- 1 Preparatory Steps
- 2 Available Servers
- 3 Simplified SSH Access
- 4 Multiuser Access
- 5 Passwords
- 6 Sudo Access
- 7 SSH Access from Other Client Systems
- 8 OS Versions
- 9 Backup Your Accounts
- 10 Common SSH Problems
- 11 Disconnect/Reconnect Ability
An account will be created within a few work days of sending the key.
The names of servers within CDOT are based on the names of countries. There is no significance to the country names.
A main AArch64 system is available, known as israel. This machine has a lot of mid-range cores. You can access this system at the hostname israel.cdot.systems; if you're using a command-line ssh system, you can access aarchie with a command such as this:
The x86_64 server system is known as portugal. If you're using a command-line ssh system, you can access xerxes with a command such as this:
Simplified SSH Access
If you're using OpenSSH (the ssh client used on most Linux systems and other platforms), you can simplify ssh command lines by placing host connection details in the file
Host "portugal" hostname "portugal.cdot.systems" user "YourUserID" Host "israel" hostname "israel.cdot.systems" user "YourUserID"
Once you have added these lines (inserting your user ID where appropriate) and set the permission on that file (
chmod 0600 ~/.ssh/config) you can use these commands to access the servers:
ssh israel ssh portugal
You can similarly configure simplified access in most other SSH client programs.
Remember that these machines are multi-user systems. Use the
who commands to see who else is using them; you can also try using the
write command to communicate with another user if required.
Your password on each of these systems has been set to a random string (different on each host). You can find out the original random password by viewing the file
~/password.txt and you can change the password with the
passwd command. Your password is used for sudo access (see the next section).
To perform operations which require privilege, such as installing software, use the
sudo command to execute the desired instruction as the
For example, to install the software packaged
sudo dnf install ncurses-devel on xerxes or
sudo yum install ncurses-devel on betty. The commands are different because Xerxes is running Fedora, which has transitioned from the older yum system to dnf, while Betty is running LEAP (based on CentOS), which still uses the older system.
In order to use
sudo, you will need to know your password. An initial random password is provided in the file
~/password.txt (note that your password will be different on each server). Feel free to change this with the
passwd command -- not by editing the file, which is provided only for your information!
SSH Access from Other Client Systems
If you wish to access the servers from additional computers, you can append the SSH public keys from those computers to the
~/.ssh/authorized_keys file. Alternately, you can copy the private key from one client system to another (e.g., your laptop to your desktop).
The current servers are both running Fedora 35 and will be updated from time to time. The machines may not be updated at the same time, so the versions of software may vary slightly. The kernel versions may also vary between the systems because of kernel hardware support.
Backup Your Accounts
These accounts are never backed up, and the machines may fail, lose data, or be reinstalled without warning at any time. Please back up your work frequently by copying it to another system or storage device.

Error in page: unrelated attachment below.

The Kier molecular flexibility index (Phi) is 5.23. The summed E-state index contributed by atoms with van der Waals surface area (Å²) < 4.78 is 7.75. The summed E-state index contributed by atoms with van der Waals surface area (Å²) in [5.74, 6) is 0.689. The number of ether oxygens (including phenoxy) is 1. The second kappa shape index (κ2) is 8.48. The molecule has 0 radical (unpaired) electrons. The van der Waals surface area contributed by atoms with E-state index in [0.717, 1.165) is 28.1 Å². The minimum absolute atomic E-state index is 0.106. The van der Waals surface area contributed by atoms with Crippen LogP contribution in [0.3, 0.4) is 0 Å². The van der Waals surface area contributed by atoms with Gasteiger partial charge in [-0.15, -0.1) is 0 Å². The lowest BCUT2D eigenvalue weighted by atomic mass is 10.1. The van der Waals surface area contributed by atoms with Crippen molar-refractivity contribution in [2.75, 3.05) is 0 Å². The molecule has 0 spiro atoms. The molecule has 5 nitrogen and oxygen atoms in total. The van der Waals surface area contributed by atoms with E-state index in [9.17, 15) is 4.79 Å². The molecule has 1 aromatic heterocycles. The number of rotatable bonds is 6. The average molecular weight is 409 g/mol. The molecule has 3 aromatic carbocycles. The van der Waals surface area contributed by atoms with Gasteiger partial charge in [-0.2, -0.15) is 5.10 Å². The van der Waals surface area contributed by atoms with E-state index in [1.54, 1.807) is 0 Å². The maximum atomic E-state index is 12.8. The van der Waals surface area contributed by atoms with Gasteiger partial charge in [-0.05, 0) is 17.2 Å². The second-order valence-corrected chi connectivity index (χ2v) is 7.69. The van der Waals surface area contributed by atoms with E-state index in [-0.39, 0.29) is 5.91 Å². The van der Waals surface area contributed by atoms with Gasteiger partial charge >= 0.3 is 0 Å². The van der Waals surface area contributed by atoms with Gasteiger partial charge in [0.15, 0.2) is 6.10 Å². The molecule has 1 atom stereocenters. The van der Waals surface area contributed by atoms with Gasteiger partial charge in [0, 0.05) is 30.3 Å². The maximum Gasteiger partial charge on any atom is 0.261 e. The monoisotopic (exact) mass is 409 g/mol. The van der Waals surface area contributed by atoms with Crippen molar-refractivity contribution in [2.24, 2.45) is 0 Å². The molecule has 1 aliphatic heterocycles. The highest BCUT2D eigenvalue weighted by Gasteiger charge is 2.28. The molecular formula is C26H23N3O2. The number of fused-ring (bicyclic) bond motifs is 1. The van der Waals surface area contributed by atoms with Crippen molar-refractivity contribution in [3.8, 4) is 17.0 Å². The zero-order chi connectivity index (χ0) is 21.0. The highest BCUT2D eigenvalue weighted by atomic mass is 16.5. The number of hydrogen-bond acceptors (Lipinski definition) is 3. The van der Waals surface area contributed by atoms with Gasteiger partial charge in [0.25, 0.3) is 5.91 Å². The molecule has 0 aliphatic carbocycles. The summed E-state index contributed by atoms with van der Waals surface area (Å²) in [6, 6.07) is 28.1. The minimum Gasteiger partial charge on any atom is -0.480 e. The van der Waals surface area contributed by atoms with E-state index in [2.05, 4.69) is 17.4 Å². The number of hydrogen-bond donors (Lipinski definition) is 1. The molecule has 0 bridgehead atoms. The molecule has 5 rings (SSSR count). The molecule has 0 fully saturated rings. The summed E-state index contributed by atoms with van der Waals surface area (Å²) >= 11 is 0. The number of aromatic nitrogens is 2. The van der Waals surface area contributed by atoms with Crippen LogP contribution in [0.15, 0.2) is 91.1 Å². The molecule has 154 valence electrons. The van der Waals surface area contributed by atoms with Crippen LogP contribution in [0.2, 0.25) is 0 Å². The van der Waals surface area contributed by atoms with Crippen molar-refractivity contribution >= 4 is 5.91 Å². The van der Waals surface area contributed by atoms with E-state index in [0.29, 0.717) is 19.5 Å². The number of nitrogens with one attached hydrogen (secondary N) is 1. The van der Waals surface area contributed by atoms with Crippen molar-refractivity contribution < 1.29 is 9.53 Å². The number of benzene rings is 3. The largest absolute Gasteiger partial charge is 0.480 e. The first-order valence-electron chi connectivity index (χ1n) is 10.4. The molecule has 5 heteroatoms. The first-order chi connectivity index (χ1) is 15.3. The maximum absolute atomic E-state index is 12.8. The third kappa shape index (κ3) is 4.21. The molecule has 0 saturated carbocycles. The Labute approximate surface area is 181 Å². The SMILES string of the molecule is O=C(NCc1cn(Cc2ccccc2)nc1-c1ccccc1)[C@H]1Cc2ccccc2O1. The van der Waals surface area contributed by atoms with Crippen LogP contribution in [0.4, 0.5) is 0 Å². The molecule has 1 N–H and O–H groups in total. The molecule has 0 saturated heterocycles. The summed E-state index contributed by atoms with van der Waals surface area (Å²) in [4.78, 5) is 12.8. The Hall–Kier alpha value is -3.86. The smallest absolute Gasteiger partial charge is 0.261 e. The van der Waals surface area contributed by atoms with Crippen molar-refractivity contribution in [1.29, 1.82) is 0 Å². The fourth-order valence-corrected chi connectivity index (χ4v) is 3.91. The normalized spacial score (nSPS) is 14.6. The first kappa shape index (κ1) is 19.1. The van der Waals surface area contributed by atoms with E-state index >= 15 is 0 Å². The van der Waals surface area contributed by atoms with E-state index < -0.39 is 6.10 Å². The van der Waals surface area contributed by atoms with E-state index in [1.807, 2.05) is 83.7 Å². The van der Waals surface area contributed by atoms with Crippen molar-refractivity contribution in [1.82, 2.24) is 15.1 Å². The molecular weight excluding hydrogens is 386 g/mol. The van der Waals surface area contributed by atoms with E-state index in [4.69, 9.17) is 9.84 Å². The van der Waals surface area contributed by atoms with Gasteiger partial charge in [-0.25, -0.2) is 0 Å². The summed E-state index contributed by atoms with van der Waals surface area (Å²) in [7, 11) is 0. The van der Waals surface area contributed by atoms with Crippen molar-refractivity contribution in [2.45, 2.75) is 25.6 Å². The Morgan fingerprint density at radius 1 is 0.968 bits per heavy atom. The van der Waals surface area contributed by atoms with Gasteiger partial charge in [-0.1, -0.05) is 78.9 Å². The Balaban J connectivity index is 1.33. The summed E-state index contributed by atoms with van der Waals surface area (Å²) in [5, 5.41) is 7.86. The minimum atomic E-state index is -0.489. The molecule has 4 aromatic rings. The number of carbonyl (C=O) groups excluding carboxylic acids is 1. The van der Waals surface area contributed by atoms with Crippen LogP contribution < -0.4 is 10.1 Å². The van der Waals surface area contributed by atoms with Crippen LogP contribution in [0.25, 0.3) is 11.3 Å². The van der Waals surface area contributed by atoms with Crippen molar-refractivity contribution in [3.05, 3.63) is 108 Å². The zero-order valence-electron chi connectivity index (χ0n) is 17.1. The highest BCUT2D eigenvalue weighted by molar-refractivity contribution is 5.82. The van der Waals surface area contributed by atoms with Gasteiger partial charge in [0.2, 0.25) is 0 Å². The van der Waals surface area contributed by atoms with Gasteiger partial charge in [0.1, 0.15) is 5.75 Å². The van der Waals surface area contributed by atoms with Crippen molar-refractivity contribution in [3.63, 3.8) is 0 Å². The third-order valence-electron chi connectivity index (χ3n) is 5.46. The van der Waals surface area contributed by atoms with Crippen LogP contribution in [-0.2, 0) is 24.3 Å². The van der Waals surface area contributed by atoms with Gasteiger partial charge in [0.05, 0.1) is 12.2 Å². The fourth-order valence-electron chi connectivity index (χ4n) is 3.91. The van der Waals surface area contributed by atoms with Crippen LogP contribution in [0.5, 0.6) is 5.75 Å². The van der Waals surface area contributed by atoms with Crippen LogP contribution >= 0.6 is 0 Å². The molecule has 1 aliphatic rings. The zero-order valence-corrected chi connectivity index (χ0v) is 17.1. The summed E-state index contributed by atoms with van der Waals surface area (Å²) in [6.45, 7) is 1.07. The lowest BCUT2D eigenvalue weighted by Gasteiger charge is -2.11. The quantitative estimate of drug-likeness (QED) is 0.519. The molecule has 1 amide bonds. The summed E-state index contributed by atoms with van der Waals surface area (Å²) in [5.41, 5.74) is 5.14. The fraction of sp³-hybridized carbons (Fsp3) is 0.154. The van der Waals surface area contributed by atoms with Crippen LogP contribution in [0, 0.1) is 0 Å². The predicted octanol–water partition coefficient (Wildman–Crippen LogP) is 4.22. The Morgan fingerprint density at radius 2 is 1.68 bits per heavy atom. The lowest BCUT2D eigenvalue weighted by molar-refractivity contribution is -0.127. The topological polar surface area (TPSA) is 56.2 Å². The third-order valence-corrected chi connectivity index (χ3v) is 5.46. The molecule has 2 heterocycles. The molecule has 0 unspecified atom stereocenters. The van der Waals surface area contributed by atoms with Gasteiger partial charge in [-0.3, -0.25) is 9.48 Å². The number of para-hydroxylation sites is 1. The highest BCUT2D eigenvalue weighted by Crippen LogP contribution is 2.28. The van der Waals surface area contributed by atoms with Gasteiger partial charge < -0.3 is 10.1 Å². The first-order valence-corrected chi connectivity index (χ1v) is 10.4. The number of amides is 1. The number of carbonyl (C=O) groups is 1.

Common SSH Problems
With the OpenSSH client:
- Your ssh private key must be in your
~/.sshdirectory (which must have 0700 permission) and the private key file must have 0600 permissions -- no more and no less.
- If your SSH public key is not named
~/.ssh/id_rsa, your SSH client may not automatically find it. You can specify the identity (private key) file using the
-iargument to the SSH command.}}
Debugging SSH Connection Problems
Situation 1: The SSH client asks you for a passphrase
The passphrase is the one you provided when you created your SSH keys. You must remember this passphrase in order to successfully unlock your private key. If you do not remember your passphrase, you will need to create a new pair of keys and re-send the public key to your professor:
- Create the keys with
ssh-keygen -t ed25591
- Copy the public key (which by default will be named
~/.ssh/id_ed25519.pub) to a file named
UserId.pubwhere UserId is your Seneca User ID.
- Attach that file to an e-mail message and send it to your professor.
Situation 2: The SSH client asks you for a password
The password is for the remote system, but the SSH client will only ask you for a password if it is unable to authenticate using your keys. If that is the case, then one of your keys is corrupted, missing, has the wrong permission, or can't be found by the SSH client.
- If you're using OpenSSH, try using the
-iargument to tell the client which private key identity file to use:
ssh -i /path/to/ssh/PrivateKey ...
- Check the permissions on the private key and the directory holding the private key.
- If necessary, generate a new key and send it to your professor (see the previous section).
Getting Verbose Output
To see what the OpenSSH client program is doing, you can use the
-v (verbose) argument, up to three times:
ssh -vvv ...
By reading through the output carefully, you can see what the OpenSSH client program is doing, and address any problems that arise (such as permission or file naming issues).
The screen utility provides disconnect/reconnect capability, which is very useful for unstable network connections, long interactive operations, and changing your work location.
Other programs such as tmux provide similar capability.
For graphical disconnect/reconnect capability, consider using VNC.